Helsinki has consequently invested in the concept of transport as a service – that is, the provision of a variety of transport options by service providers for a monthly subscription fee.
The electric bicycle may according to Hietanen prove an even more popular mode of transport in urban areas than self-driving cars. The bicycle is typically also the fastest way to reach your destination from a metro station, for example.
Automation technology may transform bus transport even before the introduction of driverless taxis, estimates Reetta Putkonen, the head of transport and traffic planning at Helsinki. “Drivers' wages are the greatest expense for public transport operators. If there's no need for drivers, you can re-design public transport on the basis of a totally different cost structure,” she points out.
The automation of bus transport could translate to a considerable increase in the number of bus lines.
Not if, but when
Cars will soon drive themselves, that is no longer subject to debate.
Google has invested billions of euros in the development of robotic cars, whereas traditional automotive manufacturers are hot on the heels – if not ahead of – the technology behemoth.
In addition, investors have so much confidence in Uber that its market capitalisation is nearly 40 billion euros. The ride-sharing service is valued highly because it is expected to spearhead the development of and become a market leader in automated taxi services.
“Transport is the second largest expense for households, gobbling up some 300 euros every month. It's ten times as big a business as telecommunications and the largest system in the world. When it changes, everything changes,” explains Hietanen.
The automation of transport is inevitable particularly because it represents one the few remaining productivity leaps. The utilisation rate of modern-day cars is appalling: cars are parked an average of 96 per cent of the time.
“The benefits are shockingly high. 95 per cent of accidents are caused by people. Those will become a thing of the past. Drink-driving will not be an issue even though people will certainly travel by car while intoxicated,” Hietanen tells.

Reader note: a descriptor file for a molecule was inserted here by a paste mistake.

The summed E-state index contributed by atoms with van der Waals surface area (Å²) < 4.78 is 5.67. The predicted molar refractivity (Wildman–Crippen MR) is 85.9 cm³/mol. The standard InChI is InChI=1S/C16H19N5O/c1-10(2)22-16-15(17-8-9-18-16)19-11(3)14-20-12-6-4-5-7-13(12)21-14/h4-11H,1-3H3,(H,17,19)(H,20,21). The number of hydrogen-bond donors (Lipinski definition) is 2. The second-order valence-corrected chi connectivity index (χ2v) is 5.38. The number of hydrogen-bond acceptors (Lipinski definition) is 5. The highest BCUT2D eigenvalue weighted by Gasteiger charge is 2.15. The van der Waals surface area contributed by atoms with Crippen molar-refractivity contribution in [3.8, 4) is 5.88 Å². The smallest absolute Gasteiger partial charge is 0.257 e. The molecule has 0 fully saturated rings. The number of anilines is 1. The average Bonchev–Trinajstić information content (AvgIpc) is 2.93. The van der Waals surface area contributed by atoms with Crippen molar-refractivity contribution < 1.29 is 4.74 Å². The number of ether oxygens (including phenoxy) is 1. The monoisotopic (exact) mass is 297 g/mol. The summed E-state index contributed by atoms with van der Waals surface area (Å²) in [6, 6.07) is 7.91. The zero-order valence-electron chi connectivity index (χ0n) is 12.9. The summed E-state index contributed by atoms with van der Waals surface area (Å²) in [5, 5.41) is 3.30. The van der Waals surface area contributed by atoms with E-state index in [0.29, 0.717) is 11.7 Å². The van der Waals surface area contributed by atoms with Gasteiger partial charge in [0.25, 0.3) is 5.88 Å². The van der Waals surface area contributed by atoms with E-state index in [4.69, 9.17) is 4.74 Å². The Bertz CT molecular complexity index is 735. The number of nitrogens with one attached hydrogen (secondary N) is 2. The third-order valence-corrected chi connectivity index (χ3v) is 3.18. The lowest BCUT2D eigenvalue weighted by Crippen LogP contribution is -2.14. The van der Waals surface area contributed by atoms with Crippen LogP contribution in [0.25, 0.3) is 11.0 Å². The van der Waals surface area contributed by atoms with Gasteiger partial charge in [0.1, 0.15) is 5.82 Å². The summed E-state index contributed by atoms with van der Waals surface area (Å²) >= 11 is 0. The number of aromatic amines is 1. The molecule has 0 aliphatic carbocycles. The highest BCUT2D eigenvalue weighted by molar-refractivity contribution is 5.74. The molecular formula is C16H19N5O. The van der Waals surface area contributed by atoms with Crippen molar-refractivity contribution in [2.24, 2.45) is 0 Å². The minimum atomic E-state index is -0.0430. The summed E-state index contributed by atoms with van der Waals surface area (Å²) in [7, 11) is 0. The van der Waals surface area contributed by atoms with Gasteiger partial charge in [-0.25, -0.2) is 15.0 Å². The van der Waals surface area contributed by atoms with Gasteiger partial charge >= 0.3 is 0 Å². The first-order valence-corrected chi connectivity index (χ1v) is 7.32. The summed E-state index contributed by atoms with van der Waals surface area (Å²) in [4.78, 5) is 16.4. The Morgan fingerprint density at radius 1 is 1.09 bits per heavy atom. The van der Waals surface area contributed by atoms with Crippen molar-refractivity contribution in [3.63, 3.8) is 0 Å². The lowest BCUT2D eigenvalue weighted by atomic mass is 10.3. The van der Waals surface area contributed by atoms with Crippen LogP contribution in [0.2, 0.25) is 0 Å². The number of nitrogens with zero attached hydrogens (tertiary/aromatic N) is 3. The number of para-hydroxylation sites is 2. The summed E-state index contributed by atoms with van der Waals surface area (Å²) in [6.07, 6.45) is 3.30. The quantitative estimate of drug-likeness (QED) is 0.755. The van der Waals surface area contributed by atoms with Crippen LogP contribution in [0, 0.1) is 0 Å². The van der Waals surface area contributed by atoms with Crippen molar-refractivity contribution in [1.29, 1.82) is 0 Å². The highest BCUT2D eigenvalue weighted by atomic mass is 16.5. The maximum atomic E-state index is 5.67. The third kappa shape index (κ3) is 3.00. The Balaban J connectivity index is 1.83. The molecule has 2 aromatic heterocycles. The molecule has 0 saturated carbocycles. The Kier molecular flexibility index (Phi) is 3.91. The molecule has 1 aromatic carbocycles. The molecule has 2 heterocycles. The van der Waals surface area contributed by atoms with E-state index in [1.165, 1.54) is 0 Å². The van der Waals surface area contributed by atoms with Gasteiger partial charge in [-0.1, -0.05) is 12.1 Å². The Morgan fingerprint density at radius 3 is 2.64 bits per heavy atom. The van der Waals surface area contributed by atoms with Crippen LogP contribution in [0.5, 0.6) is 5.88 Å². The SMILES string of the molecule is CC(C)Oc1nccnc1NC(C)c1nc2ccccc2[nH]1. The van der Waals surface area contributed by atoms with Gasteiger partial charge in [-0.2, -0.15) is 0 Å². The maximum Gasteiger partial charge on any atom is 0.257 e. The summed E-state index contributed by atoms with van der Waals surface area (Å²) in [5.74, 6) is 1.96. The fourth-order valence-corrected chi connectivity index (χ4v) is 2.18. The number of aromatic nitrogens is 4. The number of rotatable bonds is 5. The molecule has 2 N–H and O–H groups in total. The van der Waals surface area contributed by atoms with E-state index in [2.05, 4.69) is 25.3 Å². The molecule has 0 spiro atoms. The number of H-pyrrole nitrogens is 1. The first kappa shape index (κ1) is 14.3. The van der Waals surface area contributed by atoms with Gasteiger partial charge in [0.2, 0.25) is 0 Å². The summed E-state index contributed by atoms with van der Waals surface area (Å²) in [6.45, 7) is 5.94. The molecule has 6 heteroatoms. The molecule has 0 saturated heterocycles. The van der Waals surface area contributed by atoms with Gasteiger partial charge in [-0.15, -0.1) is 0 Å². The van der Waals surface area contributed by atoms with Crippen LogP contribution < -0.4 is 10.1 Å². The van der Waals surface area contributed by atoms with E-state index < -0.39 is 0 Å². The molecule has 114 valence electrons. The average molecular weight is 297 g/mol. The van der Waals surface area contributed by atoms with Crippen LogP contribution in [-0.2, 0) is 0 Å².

Road accidents will not disappear altogether, however, and the role of robotics in deadly accidents will stir up notable public debate. What is more significant, Hietanen argues, is that the number of accidents will decrease by more than 90 per cent following the introduction of self-driving cars.
The greatest change for people commuting by car will be that – instead of the steering wheel – they will have 90 minutes more time on their hands every day.
“When transport becomes banal, cars will become fast-moving offices, cafes, gyms or living rooms. You can claim that the freed up time will be offered to employers but how many of us actually believe that?”
Pros and cons
“Self-driving cars and the transformation of public transport are absolutely wonderful from the viewpoint of cityscape, convenience, emissions and accessibility,” summarises Kostiainen.
The cities of future will be better from a number of viewpoints but worse from others, reminds Hietanen. “Who will manage the transport systems? You can't be fully content if that's Google,” he states.
Helsinki and Finland have according to him a couple of years to create a transport system that also allows local service providers to thrive. The opportunities are certainly real. “But if we're not on our toes today, someone else will make the revolutionary step and we'll have to follow the leader,” says Hietanen.
Pekka Torvinen – HS
Aleksi Teivainen – HT
© HELSINGIN SANOMAT
Photo: Outi Pyhäranta / HS